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Schwarzenbach, E. M., Früh-Green, G. L., Bernasconi, S. M., Alt, J. C., & Plas, A. (2013). Serpentinization and carbon sequestration: A study of two ancient peridotite-hosted hydrothermal systems. Chemical Geology, 351, 115–133. 
Added by: Christoph Külls (2022-03-10 09:40:25)   Last edited by: Christoph Külls (2022-03-10 09:40:34)
Resource type: Journal Article
Languages: en
DOI: https://doi.org/10.1016/j.chemgeo.2013.05.016
ID no. (ISBN etc.): 0009-2541
BibTeX citation key: Schwarzenbach2013
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Categories: General, Hydrology, Isotope
Keywords: Carbon sequestration, Iberian Margin, Northern Apennine, Ocean Drilling Program, Ophiolites, Serpentinization
Creators: Alt, Bernasconi, Früh-Green, Plas, Schwarzenbach
Collection: Chemical Geology
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Attachments   1-s2.0-S0009254113002222-main.pdf [1/16] URLs   https://www.scienc ... /S0009254113002222
Abstract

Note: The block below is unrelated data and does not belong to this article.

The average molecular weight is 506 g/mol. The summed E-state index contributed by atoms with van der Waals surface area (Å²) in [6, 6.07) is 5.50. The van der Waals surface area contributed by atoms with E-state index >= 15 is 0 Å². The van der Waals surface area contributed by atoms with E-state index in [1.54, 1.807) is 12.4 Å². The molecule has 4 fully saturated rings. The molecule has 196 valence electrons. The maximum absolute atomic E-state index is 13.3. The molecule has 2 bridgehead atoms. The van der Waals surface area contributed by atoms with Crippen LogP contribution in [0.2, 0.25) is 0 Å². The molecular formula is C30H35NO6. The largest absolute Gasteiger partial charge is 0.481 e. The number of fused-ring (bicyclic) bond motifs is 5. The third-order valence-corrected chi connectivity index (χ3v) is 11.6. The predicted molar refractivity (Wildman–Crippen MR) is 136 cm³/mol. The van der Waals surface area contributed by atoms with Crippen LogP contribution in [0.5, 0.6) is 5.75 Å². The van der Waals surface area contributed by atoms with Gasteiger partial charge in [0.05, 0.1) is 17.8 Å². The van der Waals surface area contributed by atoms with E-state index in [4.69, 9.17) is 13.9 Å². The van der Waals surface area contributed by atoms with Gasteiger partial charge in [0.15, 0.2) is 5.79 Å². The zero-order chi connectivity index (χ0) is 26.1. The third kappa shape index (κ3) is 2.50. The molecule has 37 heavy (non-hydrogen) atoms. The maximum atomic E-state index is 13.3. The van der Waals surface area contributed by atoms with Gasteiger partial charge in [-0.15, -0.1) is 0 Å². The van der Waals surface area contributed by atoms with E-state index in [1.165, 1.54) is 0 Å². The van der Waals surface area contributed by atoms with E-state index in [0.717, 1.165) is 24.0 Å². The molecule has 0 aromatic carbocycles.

Fluid circulation in peridotite-hosted hydrothermal systems influences the incorporation of carbon into the oceanic crust and its long-term storage. At low to moderate temperatures, serpentinization of peridotite produces alkaline fluids that are rich in CH4 and H2. Upon mixing with seawater, these fluids precipitate carbonate, forming an extensive network of calcite veins in the basement rocks, while H2 and CH4 serve as an energy source for microorganisms. Here, we analyzed the carbon geochemistry of two ancient peridotite-hosted hydrothermal systems: 1) ophiolites cropping out in the Northern Apennines, and 2) calcite-veined serpentinites from the Iberian Margin (Ocean Drilling Program (ODP) Legs 149 and 173), and compare them to active peridotite-hosted hydrothermal systems such as the Lost City hydrothermal field (LCHF) on the Atlantis Massif near the Mid-Atlantic Ridge (MAR). Our results show that large amounts of carbonate are formed during serpentinization of mantle rocks exposed on the seafloor (up to 9.6wt.% C in ophicalcites) and that carbon incorporation decreases with depth. In the Northern Apennine serpentinites, serpentinization temperatures decrease from 240°C to <150°C, while carbonates are formed at temperatures decreasing from ~150°C to <50°C. At the Iberian Margin both carbonate formation and serpentinization temperatures are lower than in the Northern Apennines with serpentinization starting at ~150°C, followed by clay alteration at <100°C and carbonate formation at <19–44°C. Comparison with various active peridotite-hosted hydrothermal systems on the MAR shows that the serpentinites from the Northern Apennines record a thermal evolution similar to that of the basement of the LCHF and that tectonic activity on the Jurassic seafloor, comparable to the present-day processes leading to oceanic core complexes, probably led to formation of fractures and faults, which promoted fluid circulation to greater depth and cooling of the mantle rocks. Thus, our study provides further evidence that the Northern Apennine serpentinites host a paleo-stockwork of a hydrothermal system similar to the basement of the LCHF. Furthermore, we argue that the extent of carbonate uptake is mainly controlled by the presence of fluid pathways. Low serpentinization temperatures promote microbial activity, which leads to enhanced biomass formation and the storage of organic carbon. Organic carbon becomes dominant with increasing depth and is the principal carbon phase at more than 50–100m depth of the serpentinite basement at the Iberian Margin. We estimate that annually 1.1 to 2.7×1012g C is stored within peridotites exposed to seawater, of which 30–40% is fixed within the uppermost 20–50m mainly as carbonate. Additionally, we conclude that alteration of oceanic lithosphere is an important factor in the long-term global carbon cycle, having the potential to store carbon for millions of years.
  
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